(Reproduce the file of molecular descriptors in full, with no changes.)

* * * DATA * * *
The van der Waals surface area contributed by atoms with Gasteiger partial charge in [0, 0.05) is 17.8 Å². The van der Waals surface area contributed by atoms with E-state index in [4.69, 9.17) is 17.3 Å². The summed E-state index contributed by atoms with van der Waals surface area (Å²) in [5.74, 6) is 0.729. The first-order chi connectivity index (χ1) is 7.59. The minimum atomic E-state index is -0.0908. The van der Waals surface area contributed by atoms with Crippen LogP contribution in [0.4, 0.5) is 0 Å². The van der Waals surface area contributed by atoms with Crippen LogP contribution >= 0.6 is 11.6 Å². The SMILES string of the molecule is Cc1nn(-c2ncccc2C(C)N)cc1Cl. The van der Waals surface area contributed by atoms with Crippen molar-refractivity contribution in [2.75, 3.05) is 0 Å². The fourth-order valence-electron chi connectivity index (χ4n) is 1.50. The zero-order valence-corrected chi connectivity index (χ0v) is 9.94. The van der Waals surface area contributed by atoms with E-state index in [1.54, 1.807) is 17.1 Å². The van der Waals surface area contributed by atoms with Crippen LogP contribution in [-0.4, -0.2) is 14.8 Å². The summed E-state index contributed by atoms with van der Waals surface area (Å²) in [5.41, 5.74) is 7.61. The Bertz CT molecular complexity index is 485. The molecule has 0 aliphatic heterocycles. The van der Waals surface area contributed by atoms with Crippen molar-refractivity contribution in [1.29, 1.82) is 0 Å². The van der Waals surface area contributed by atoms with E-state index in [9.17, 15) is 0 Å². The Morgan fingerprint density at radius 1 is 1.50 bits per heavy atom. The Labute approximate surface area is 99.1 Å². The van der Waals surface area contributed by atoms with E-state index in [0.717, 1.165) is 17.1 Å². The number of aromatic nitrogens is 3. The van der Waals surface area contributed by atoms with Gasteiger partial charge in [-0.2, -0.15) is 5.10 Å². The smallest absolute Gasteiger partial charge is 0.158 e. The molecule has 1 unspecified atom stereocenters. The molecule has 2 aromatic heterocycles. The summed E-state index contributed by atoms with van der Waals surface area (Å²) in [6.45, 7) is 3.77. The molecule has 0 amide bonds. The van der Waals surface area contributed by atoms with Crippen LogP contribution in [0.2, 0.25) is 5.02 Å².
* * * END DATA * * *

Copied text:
The van der Waals surface area contributed by atoms with Gasteiger partial charge in [0, 0.05) is 17.8 Å². The van der Waals surface area contributed by atoms with E-state index in [4.69, 9.17) is 17.3 Å². The summed E-state index contributed by atoms with van der Waals surface area (Å²) in [5.74, 6) is 0.729. The first-order chi connectivity index (χ1) is 7.59. The minimum atomic E-state index is -0.0908. The van der Waals surface area contributed by atoms with Crippen LogP contribution in [0.4, 0.5) is 0 Å². The van der Waals surface area contributed by atoms with Crippen LogP contribution >= 0.6 is 11.6 Å². The SMILES string of the molecule is Cc1nn(-c2ncccc2C(C)N)cc1Cl. The van der Waals surface area contributed by atoms with Crippen molar-refractivity contribution in [2.75, 3.05) is 0 Å². The fourth-order valence-electron chi connectivity index (χ4n) is 1.50. The zero-order valence-corrected chi connectivity index (χ0v) is 9.94. The van der Waals surface area contributed by atoms with E-state index in [1.54, 1.807) is 17.1 Å². The van der Waals surface area contributed by atoms with Crippen LogP contribution in [-0.4, -0.2) is 14.8 Å². The summed E-state index contributed by atoms with van der Waals surface area (Å²) in [5.41, 5.74) is 7.61. The Bertz CT molecular complexity index is 485. The molecule has 0 aliphatic heterocycles. The van der Waals surface area contributed by atoms with Crippen molar-refractivity contribution in [1.29, 1.82) is 0 Å². The van der Waals surface area contributed by atoms with E-state index in [9.17, 15) is 0 Å². The Morgan fingerprint density at radius 1 is 1.50 bits per heavy atom. The Labute approximate surface area is 99.1 Å². The van der Waals surface area contributed by atoms with E-state index in [0.717, 1.165) is 17.1 Å². The number of aromatic nitrogens is 3. The van der Waals surface area contributed by atoms with Gasteiger partial charge in [-0.2, -0.15) is 5.10 Å². The smallest absolute Gasteiger partial charge is 0.158 e. The molecule has 1 unspecified atom stereocenters. The molecule has 2 aromatic heterocycles. The summed E-state index contributed by atoms with van der Waals surface area (Å²) in [6.45, 7) is 3.77. The molecule has 0 amide bonds. The van der Waals surface area contributed by atoms with Crippen LogP contribution in [0.2, 0.25) is 5.02 Å².